The Eagles and the Patriots weren’t the only ones hoping for a big win on Super Bowl Sunday. Thousands of people were competing for a chance to walk away with a cash prize from Ally Bank.
More than 31,000 Americans downloaded the Ally Big Save mobile app. During Super Bowl commercial breaks, players using the augmented reality game earned points by grabbing falling dollar bills and dropping them into a virtual piggy bank. Each player’s highest score was used to determine whether they would win.
Winners received prizes of up to $250,000. That’s money that could put them one step closer to meeting a financial goal, like saving for a new home or a car.
“Through our augmented reality experience, we aimed to give consumers the tools to visualize a future where their savings goals were attainable,” says Andrea Brimmer, Ally’s Chief Marketing and Public Relations Officer.
A number of banks and credit unions have tried using games to increase engagement or educate consumers about personal finance. Many people argue that gamification—the use of game elements to alter human behavior in non-gaming related activities—may be one way to address a serious issue: the lack of sufficient emergency savings.
America’s savings crisis
If forced to cover a $400 emergency expense, 44 percent of Americans either couldn’t pay for it or would have to borrow money or sell a possession, according to a 2017 Federal Reserve report. Based on findings from a recent Bankrate survey, most Americans don’t have enough savings to cover a $1,000 emergency.
Gamification can motivate you to boost your savings. Unlike the traditional method of saving money—which takes time to yield results even as savings rates rise—a gamified experience instantly rewards you for your efforts.
“The main action that happens in a gamified system is that they tend to be very focused on providing people with immediate positive reinforcement that repeats with every action the user makes,” says Gabe Zichermann, an author and gamification expert.
It’s all mental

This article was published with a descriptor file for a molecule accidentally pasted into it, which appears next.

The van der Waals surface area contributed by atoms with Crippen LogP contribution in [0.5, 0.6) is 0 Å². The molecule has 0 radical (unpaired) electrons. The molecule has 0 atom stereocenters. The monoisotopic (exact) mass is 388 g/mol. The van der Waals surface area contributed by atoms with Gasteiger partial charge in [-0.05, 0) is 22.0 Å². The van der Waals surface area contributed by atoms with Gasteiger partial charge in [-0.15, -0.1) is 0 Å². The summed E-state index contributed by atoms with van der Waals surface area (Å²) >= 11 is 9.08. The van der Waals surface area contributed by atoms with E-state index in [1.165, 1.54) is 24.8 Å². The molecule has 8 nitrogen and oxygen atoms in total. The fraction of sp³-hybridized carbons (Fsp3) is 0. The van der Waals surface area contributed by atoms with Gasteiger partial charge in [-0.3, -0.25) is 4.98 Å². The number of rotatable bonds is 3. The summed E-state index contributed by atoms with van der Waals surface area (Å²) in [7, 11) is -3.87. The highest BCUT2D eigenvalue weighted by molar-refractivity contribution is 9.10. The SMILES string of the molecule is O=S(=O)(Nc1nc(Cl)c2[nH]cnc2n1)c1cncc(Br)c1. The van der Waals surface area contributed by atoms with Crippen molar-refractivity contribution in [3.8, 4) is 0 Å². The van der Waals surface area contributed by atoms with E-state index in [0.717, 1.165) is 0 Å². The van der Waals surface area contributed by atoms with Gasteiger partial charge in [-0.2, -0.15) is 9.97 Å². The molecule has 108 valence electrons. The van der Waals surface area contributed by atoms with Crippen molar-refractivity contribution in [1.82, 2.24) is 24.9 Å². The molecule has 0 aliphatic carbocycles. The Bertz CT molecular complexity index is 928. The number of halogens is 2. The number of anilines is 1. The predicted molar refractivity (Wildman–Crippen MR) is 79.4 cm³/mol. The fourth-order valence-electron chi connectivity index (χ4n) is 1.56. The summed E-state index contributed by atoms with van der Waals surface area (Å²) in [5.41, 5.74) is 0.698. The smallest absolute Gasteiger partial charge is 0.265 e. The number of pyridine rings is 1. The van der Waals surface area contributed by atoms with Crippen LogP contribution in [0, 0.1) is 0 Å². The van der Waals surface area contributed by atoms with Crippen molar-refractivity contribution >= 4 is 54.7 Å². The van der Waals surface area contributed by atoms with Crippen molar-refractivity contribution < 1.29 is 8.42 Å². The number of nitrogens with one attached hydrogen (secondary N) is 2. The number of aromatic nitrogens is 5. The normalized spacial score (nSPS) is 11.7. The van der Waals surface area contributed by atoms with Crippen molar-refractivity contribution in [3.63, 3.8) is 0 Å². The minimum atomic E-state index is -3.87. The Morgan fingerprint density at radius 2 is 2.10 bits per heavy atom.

When we experience something pleasurable, like winning a prize, our brains produce a chemical called dopamine. We’re hard-wired to prefer pleasure over pain, says Syble Solomon, creator of Money Habitudes, an online game that gives insight into different money personalities. So naturally, we’re motivated to do what we find satisfying.
For example, if there’s a game you enjoy that offers rewards, you’ll likely want to continue playing it. And a fun game that encourages you to save money may push you to keep saving.
Generally, in order for gamification to motivate someone to change their behavior, there needs to be both tangible rewards, like money, and rewards internal to the game, like points or badges. Rewards don’t have to be consistent, Zichermann says. And if you receive them too often, you could get bored.
“You want a combination of predictable and unpredictable to really drive the right kind of behavior and feel like there’s a chance for the reward to be even better,” Zichermann says.
But does it help you save?
Gamification can make saving money fun, but can it help consumers meet their goals? There is some evidence suggesting that it works.
Commonwealth, an organization helping people become financially secure, has conducted studies and developed games like SavingsQuest, an online and mobile tool considered to be the first “Fitbit for savings.”
In a pilot targeting prepaid cardholders, SavingsQuest users could earn badges by saving money and completing challenges. These users saved on average, 25 percent more often than other card users. And in a relatively new program, Walmart MoneyCard users who were offered the chance to win cash for saving money ended up saving 35 percent more, on average, a year after the initiative launched.
There’s no guarantee that gamification will help every consumer build or grow an emergency fund. But it could provide the motivation you need to spend less and save more.
Gamifying your finances
If you’re having trouble saving money, consider opening a prize-linked savings account or share certificate (i.e. certificate of deposit). Some credit unions offer them through programs like Save to Win and WINcentive, and some banks provide similar products. Consumers earn interest on deposits of as little as $25 and potentially win cash prizes when they save enough to enter drawings.
Download an app like Mint or SaveUp, which rewards users for saving money and eliminating debt, and has a monthly $2 million jackpot. Long Game lets users not only play games and win up to $1 million, but also offers a federally-insured, interest-bearing savings account.
“It’s a much more engaged interaction with the user than you’ll see from any other financial institution out there,” says Long Game co-founder Lindsay Holden. “That’s really how we’re trying to drive consistent behavior, help people get excited about where they’re going with their finances and give them a path that they can go down to achieve those goals.”
If you’re self-motivated, you could easily come up with your own game. Often, the simpler the game, the better.
One strategy is to transfer money into a savings account every time you get paid, Zichermann says. When you’ve done that 10 times, reward yourself.
Or set a goal and compete against a friend to see who can save the most money.
“The funny thing is, it’s impossible to lose that bet,” says Ric Edelman, co-founder and executive chairman of Edelman Financial Services. “Even if your friend ends up saving more than you, you have still saved and that’s the goal.”